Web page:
Ajax, The Dutch, The War | Simon Kuper

What many have been led to believe about the Netherlands during World War II is in most cases a fallacy. The connotation that Holland was a contemporary band of resistance agents, protecting and hiding its Jewish population in spite of the German occupation is a dated product of Dutch propaganda. But as Simon Kuper, co-author of Soccernomics, puts it, because the Dutch language is rarely spoken outside the boarders of the country itself, portraying that idea to those abroad came easy. In his revealingly researched book, Ajax, The Dutch, The War, Kuper tells the true Dutch story of WWII, the Holocaust, and Nazi Germany through football, to which the war has incredible ties. The author offers a must-be-heard, alternative point of view by investigating soccer clubs from that infamous era.

The cornerstone of this work resides in and around Ajax Amsterdam, the world famous club of Johan Cruyff and Total Football. However, few know of the club’s role in the war and tie to Amsterdam’s once healthy Jewish community. In fact, most people are steered away from knowing these truths by the club itself that curiously denies, or rather actively hides, such involvement in traumas past. Simon Kuper removes the tarp to uncover what many have been so oblivious to – club suits locked in collaboration with the enemy, betrayal of Jews, former players, staff, and members sent to die in concentration camps, and the odd hero who may never be recognized. Just exactly why this is the case is compiled in the complexities of this page-turner.

Don’t be fooled by the words “Ajax” slapped in large white and red letters across the front cover, either. Kuper goes much deeper into wartime soccer than the Netherlands. Perhaps what is most intriguing about the book’s blueprint is the ability to cover such broad subject matter from the Netherlands, France, Germany, Austria, England, and more with the specifics of colorful and engaging anecdotes, not all of which have happy endings. I’m afraid that’s the reality of non-fiction war stories.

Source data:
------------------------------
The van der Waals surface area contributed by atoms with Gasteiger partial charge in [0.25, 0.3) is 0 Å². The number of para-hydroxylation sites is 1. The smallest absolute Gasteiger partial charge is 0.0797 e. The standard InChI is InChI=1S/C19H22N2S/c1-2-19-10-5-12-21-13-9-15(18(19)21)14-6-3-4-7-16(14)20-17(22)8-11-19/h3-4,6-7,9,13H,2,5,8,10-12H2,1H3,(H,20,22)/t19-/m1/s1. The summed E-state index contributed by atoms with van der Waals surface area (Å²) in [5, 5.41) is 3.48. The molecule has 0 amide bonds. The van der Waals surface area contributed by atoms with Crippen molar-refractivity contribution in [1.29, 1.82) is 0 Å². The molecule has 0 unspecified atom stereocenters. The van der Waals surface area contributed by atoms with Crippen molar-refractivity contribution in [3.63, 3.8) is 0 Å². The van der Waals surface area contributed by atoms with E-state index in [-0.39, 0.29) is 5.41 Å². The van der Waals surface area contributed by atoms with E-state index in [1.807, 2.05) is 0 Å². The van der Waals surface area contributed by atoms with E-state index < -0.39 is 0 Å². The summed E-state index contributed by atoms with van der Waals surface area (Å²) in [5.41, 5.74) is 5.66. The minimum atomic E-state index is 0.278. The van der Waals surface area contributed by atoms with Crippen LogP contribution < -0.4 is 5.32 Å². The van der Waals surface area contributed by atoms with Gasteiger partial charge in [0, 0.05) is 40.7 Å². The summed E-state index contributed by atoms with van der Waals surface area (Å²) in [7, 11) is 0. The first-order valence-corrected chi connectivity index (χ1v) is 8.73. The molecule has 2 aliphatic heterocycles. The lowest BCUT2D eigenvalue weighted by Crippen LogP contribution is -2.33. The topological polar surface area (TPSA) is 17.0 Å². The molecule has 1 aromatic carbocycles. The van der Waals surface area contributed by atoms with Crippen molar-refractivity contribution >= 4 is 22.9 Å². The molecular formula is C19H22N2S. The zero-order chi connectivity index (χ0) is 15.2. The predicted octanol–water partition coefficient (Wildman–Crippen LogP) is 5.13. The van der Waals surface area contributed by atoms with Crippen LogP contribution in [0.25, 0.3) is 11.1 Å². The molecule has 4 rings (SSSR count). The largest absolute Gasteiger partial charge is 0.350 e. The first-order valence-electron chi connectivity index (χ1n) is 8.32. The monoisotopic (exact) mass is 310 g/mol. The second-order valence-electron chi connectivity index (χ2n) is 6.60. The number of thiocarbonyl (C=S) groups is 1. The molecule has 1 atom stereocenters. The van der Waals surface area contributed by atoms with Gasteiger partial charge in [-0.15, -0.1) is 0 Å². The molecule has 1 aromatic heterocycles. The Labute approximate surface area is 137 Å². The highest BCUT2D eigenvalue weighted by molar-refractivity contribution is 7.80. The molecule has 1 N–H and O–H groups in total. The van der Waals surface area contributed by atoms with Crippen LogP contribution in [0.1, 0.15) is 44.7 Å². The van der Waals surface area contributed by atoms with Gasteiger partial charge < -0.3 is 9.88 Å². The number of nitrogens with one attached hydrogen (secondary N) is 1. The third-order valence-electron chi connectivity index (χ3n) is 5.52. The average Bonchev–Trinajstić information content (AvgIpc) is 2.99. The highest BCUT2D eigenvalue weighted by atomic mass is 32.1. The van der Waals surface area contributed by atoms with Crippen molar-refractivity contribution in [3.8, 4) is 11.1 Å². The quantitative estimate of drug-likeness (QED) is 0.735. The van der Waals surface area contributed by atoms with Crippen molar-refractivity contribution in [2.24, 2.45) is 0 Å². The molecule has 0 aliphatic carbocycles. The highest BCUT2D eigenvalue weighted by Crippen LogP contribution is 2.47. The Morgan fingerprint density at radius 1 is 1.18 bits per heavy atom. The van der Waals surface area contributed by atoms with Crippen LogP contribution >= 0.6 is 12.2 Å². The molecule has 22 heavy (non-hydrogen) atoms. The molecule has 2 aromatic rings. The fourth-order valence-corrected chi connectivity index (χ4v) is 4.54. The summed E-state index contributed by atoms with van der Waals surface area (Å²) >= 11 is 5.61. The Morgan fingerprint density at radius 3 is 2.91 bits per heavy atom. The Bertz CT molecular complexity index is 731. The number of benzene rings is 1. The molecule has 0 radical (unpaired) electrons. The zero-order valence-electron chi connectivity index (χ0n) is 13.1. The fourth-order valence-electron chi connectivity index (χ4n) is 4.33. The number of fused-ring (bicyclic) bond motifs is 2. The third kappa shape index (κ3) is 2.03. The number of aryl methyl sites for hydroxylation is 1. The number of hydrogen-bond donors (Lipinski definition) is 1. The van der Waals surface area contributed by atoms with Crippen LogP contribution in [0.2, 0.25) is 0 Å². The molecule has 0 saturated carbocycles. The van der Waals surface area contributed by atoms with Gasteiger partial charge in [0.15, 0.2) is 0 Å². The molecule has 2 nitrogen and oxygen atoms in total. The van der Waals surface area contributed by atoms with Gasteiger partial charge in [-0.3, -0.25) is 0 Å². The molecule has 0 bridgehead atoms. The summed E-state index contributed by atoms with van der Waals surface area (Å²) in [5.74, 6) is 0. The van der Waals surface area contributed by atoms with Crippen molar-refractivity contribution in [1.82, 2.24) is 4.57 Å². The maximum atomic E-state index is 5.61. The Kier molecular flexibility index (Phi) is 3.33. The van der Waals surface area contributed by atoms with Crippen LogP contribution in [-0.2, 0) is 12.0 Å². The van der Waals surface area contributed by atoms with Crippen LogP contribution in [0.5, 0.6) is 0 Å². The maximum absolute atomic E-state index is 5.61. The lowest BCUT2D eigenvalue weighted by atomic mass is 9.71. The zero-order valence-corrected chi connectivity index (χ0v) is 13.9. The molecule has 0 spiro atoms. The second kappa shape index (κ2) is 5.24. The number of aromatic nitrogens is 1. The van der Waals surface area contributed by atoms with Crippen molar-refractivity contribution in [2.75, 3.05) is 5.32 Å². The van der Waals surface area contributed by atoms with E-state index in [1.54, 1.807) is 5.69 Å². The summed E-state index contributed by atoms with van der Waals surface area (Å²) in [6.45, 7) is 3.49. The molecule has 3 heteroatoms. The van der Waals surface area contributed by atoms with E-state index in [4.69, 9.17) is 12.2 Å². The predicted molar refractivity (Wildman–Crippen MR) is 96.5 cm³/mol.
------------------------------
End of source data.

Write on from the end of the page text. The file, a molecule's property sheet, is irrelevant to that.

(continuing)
One must be careful when reading not to develop a distaste for certain clubs or national teams based on what Kuper has unearthed about their past. As tragic as many of the stories within are, the sins of those who have once been should not pollute the image of the present.  That being said, many traces of the war’s aftermath have shaped the customs and practices of clubs today, not all of them good. The Dutch are not a people oblivious to most of Kuper’s deductions. They know their actual history. But Kuper sums up their recollection of the war in the shape of monuments and museums as a “Disney” version of events, disinformation that intentionally leaves out the wrong (fout) and highlights the good (goed). In the words of Kuper: “… half of Amsterdam is a mendacious monument distorting the fate of the city’s Jews.” All of this made me ponder one thing. Which is the lesser of two evils - Amsterdam whitewashing its war history or Ajax covering theirs up?